Kefi Review: Appetizers at Kefi and food truck news

Kefi Review: Appetizers at Kefi and food truck news

Lately I’ve felt uninspired to write about food. Blogging in your spare time is like a hobby that feels like a job. No one likes a job. Sometimes I wonder if it’s New York City though. Coming up on my 11th year in the five boroughs, some of it feels old. I’m the hairball that a cat is ready to spit out. Sometimes you plant yourself in a place for a long period of time, and it doesn’t mean it’ll always work out in the long term. Look at food trucks. NYTimes says they’re getting shoo’ed out of Midtown. The Treats Truck had been in her spot for years, and still gets no respect. I think food truck owners are just reaping what they sowed. This whole time, they should have been lobbying for a more fair system – auctions of spot permits. But hey, what do I know. They’re the ones having to schlep their livelihoods just because cops say they gotta move.

Earlier this year, a select group of food trucks hired a lobbying firm according to the WSJ. Does the lobbying group help its members who pay dues, or does the group help mobile food vending in general. Like all groups that self-organize, their goals probably are to promote the wellness of the group while giving the group a competitive advantage. The problem with that is, unless you get a law changed about vending from a metered spot, the food trucks are going to have a lot of parking trouble. I wouldn’t support a change in law about parking at metered spots for food trucks and I love food trucks. It would be selfish of food trucks to push for such a change and incredibly asinine. The idea of a meter is to allow car users to gain utility of a parking spot, while sharing the benefit of that utility by putting a price on that spot. Just because you’re hungry and want falafels, it doesn’t mean that it’s inherently ‘right’ to let food trucks park at a metered spot and just keep feeding it. Whether or not brick and mortar spots are calling the cops is irrelevant. What the food truck vendors should be after is a more fair, more better system that’ll work to the benefit of the best food trucks, even if the best food truck comes along tomorrow.

That’s the issue we face today with food trucks. They’re both trail blazers and business owners. While the founding fathers of the U.S.A. could focus on rules and laws that best governs a country, they didn’t have to make their living based on what those rules were. Saying that all individuals have freedom of speech didn’t impeded Thomas Jefferson from having a good life. Therefore before saying the rest, I do note that food truck owners have it tough because they probably should walk the line between a pioneer and a business owner.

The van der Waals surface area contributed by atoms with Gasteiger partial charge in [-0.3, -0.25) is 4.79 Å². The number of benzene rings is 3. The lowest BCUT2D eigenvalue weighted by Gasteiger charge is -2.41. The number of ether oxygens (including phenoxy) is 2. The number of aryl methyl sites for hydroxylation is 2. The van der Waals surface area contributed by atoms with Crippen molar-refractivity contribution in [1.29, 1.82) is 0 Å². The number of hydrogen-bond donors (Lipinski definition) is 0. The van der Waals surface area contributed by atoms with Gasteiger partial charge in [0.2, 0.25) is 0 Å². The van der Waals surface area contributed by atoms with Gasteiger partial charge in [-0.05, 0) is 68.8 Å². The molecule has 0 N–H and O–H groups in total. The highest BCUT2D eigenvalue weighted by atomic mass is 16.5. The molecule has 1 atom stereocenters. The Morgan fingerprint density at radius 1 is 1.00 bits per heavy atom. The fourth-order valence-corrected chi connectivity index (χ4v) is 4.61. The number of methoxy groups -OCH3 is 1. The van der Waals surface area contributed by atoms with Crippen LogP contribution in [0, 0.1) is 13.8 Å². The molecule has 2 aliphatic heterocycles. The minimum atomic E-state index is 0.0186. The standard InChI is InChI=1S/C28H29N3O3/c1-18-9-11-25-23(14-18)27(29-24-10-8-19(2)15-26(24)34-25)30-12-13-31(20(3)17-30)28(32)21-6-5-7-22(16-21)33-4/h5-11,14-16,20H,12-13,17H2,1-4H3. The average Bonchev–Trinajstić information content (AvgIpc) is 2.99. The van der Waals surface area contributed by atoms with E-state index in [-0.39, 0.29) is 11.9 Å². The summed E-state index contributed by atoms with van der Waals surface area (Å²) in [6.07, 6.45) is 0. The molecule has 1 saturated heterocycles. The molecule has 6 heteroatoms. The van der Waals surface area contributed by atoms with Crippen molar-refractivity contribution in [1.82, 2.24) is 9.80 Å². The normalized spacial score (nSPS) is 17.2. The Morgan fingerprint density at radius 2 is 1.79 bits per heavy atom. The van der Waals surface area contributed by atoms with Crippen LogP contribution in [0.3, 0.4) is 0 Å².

If a current food truck owner backs measures to allow for auctioned spot permits, that food truck owner could one day lose in an auction and then lose the spot. Thus almost all food truck owners would not theoretically want auctioned spots. They’re already here, they’re established, why would they want a system where an upstart might usurp their thrones? So boo hoo, they can’t park in Midtown at the moment. Suck it up. You get what you deserve. Lobby for a better system where the best truck wins, even if it’s not you. Otherwise you end up with things like the autoworkers union or the teachers union. Yea that’s right, we all buy Toyotas and move to districts with better schools because a majority of them suck. See the pitfalls of supporting a system simply for selfish reasons?

The funny thing is that at the end, many mobile vendors want a brick and mortar presence. Think of the Calexico cart or the Van Leuwen cart or the Souvlaki GR truck. When I don’t want to think about politics, I just go straight for a regular restaurant. Kefi is located in the UWS, and only a short bus ride away from my apartment. As far as neighborhood restaurants go, this is a gem. Much of the food is very tasty and affordable. There are some misses like the meatballs. They were covered in a rich sauce, although the meaty orbs weren’t adorned with salt. Perhaps that was the intention though, since Frank Bruni said the food exhibited “runaway saltiness” when he reviewed it for The New York Times in 2009.

The house-made Cypriot sausage was very good and struck a better balance with the salt level. It’s one dish I can highly recommend from the appetizers menu. The restaurant obviously does lunch entrees, but for two people, it’s definitely do-able to just order a few appetizers to sample more of what Kefi has to offer, and you’ll still be under budget and well-fed.

Kefi505 Columbus Ave.New York, NY 10024212-873-0200

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